Brad Lang ’82 & daughter Lexie ’11


As an alum, Brad Lang looks to Rollins’ past with fondness, but it is Rollins’ mission for the future that is most important to him as a parent. He’s confident his daughter’s education at Rollins is preparing her for the “rest of the wide world, because that’s where her future life will be.”

Hometown:  Sarasota, Florida

Majors:  Economics (both Brad and Lexie)

Origin of the legacy:  “I was attending the University of North Carolina at Chapel Hill and it happened to be the winter with the most snow since the Civil War.” Transferring to Rollins was a rather easy choice, Brad said. His father attended the Hamilton Holt School and his youngest daughter, Lyndsey, starts Rollins in the fall, in Lexie’s senior year.

Legacy pressure?  “I applied early decision to the University of Miami, but then changed my mind. But the great thing was my dad never pressured me either way. He just helped me decide if a big school or a small school was the better choice for me,” Lexie said.  

Biggest change in 30 years:  How much it’s changed for the better, Brad said—especially in its mission to educate global citizens.

Common bond:  Travel (From the mountains of North Carolina to the Sistine Chapel, they’ve visited sites together in more than 10 countries.)

Generation gap:  “Twitter and Facebook and all the information that one freely puts out there for the whole world to see is anathema to my way of thinking,” Brad said. “Dad wishes when he went to school they would have pushed study abroad more,” Lexie said. “I’m going to study for six weeks in Italy over the summer and he never got the chance to do that kind of thing.”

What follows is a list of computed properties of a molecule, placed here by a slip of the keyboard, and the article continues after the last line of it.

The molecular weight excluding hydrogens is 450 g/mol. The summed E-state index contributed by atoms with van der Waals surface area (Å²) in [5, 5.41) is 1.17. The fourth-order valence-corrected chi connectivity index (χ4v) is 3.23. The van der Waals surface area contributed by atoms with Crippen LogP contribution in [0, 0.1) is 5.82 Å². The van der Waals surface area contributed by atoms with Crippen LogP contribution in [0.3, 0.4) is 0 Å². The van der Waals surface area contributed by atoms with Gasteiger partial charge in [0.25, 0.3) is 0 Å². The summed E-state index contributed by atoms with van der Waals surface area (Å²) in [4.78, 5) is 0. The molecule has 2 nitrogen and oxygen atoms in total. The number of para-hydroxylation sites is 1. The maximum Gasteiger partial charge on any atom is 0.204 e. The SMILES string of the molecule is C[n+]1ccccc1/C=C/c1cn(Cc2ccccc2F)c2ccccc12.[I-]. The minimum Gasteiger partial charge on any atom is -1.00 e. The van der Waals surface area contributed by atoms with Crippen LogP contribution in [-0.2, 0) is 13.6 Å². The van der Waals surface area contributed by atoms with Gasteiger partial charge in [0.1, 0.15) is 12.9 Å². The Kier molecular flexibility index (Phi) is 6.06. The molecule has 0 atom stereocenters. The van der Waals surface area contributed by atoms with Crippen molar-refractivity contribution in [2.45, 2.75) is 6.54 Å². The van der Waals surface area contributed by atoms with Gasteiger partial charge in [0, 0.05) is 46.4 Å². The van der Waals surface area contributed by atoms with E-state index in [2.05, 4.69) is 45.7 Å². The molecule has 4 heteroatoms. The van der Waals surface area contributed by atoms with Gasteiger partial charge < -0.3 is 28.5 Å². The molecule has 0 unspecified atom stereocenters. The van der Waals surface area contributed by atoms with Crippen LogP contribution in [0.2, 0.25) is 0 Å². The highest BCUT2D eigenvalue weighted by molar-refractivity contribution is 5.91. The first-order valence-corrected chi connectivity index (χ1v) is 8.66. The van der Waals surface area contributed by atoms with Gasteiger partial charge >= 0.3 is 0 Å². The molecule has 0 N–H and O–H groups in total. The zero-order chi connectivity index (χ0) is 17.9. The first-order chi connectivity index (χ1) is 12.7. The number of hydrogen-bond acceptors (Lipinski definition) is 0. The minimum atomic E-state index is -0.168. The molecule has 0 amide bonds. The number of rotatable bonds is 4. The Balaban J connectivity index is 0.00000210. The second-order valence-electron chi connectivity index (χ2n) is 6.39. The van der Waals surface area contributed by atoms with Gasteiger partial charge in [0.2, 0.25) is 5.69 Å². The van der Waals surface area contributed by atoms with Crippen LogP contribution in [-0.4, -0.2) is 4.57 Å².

Sweet spot:  The Pub (Brad); Chi Omega house lounge (Lexie)

Flashback:
  Both Lexie and her younger sister were baptized in Knowles Memorial Chapel.

Tokens from home:  The obligatory Rollins sweatshirt and shorts and “a lot of stories,” Lexie said.  

The workaday:  Practicing law at his own firm (Brad); after Crummer for her MBA (she’s in the 3/2 program), maybe work in the fashion industry in Italy (Lexie)

Unforgettable:  “One of my business professors senior year told us to take advantage of what’s available and seize opportunities, so I took the hour drive to the Space Coast to watch the Space Shuttle launch, which was amazing to experience up close.” (Brad); “The one-on-one attention from the faculty has been great. I always feel like someone is willing to help me if I need it.” (Lexie)